10. ^ https://www.khronos.org/news/press/khronos-group-releases-provisional-openmax-al-digital-tv-extension-specific Khronos Group Releases Provisional OpenMAX AL Digital TV Extension Specification
  11. ^ Khronos Group Releases OpenMAX AL Specification for Application-level Video, Audio and Image Processing on Mobile and Handheld Devices, Khronos press release
  12. ^ http://developer.android.com/sdk/android-4.0-highlights.html
  13. ^ http://elinux.org/images/e/e0/The_OpenMAX_Integration_Layer_standard.pdf The OpenMAX Integration Layer standard
  14. ^ http://www.juanrubio.me/2013/01/announcing-tizonia-openmax-il/ Announcing Tizonia OpenMAX IL
  15. ^ http://gstreamer.freedesktop.org/releases/gst-omx/1.0.0.html
  16. ^ http://www.cnx-software.com/2011/11/11/openmax-open-media-acceleration/#ixzz2mVjgXE49 OpenMAX (Open Media Acceleration)
  17. ^ http://www.tuaw.com/2011/01/20/xbmc-for-ios-and-atv2-now-available/ XBMC for iOS and Apple TV now available
  18. ^ http://developer.amd.com/gpu/AMDAPPSDK/assets/OpenVideo_Decode_API.PDF OpenVideo Decode (OVD) API

External links

  • Khronos Group — OpenMAX Overview and API specifications
  • Khronos Group — Public API Registry
  • Khronos Group — OpenMAX AL 1.1 Specification
  • Khronos Group — OpenMAX IL 1.1.2 Specification
  • Khronos Group — OpenMAX DL 1.0.2 Specification
  • ARM - Free OpenMAX Library
  • Mentor Graphics - Nucleus MMF Leverages OpenMAX IL
  • Mentor Graphics - Press Release, Mentor Achieves Industry-First OpenMAX Conformance for Nuclues OS Multimedia Framework
This article was sourced from Creative Commons Attribution-ShareAlike License; additional terms may apply. World Heritage Encyclopedia content is assembled from numerous content providers, Open Access Publishing, and in compliance with The Fair Access to Science and Technology Research Act (FASTR), Wikimedia Foundation, Inc., Public Library of Science, The Encyclopedia of Life, Open Book Publishers (OBP), PubMed, U.S. National Library of Medicine, National Center for Biotechnology Information, U.S. National Library of Medicine, National Institutes of Health (NIH), U.S. Department of Health & Human Services, and USA.gov, which sources content from all federal, state, local, tribal, and territorial government publication portals (.gov, .mil, .edu). Funding for USA.gov and content contributors is made possible from the U.S. Congress, E-Government Act of 2002.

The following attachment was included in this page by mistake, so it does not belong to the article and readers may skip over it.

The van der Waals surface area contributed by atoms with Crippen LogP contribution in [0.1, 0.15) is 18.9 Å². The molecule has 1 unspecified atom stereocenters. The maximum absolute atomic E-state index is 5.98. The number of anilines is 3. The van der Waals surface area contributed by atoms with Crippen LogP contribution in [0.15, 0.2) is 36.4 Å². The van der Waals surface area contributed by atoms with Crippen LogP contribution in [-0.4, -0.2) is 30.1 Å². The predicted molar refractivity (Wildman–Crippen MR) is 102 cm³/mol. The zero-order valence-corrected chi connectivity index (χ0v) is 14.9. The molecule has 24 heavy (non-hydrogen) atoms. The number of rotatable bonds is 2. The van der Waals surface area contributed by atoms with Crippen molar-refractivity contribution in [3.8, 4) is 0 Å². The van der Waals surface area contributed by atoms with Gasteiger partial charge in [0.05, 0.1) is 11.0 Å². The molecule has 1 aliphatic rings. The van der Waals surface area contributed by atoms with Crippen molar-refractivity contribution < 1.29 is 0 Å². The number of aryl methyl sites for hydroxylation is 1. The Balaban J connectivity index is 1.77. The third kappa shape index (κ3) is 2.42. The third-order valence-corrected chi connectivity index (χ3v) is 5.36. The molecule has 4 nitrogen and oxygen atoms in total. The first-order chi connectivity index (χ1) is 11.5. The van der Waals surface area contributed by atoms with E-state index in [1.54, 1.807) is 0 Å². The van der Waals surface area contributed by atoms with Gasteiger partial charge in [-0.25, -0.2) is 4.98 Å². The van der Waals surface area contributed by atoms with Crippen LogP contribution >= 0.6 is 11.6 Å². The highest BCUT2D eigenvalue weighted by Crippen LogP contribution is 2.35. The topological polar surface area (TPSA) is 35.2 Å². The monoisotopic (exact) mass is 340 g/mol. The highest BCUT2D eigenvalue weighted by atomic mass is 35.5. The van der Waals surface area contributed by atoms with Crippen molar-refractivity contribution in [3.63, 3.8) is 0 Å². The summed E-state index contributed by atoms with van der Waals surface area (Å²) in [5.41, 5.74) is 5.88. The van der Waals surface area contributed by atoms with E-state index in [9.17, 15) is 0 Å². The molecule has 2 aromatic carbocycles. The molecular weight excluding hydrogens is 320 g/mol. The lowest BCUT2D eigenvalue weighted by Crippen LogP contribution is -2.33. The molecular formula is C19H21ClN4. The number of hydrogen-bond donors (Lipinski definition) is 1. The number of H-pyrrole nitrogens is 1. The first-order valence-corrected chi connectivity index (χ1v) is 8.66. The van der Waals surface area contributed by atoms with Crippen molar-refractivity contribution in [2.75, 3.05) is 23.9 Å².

Crowd sourced content that is contributed to World Heritage Encyclopedia is peer reviewed and edited by our editorial staff to ensure quality scholarly research articles.
 
By using this site, you agree to the Terms of Use and Privacy Policy. World Heritage Encyclopedia™ is a registered trademark of the World Public Library Association, a non-profit organization.
 


Copyright © World Library Foundation. All rights reserved. eBooks from Project Gutenberg are sponsored by the World Library Foundation,
a 501c(4) Member's Support Non-Profit Organization, and is NOT affiliated with any governmental agency or department.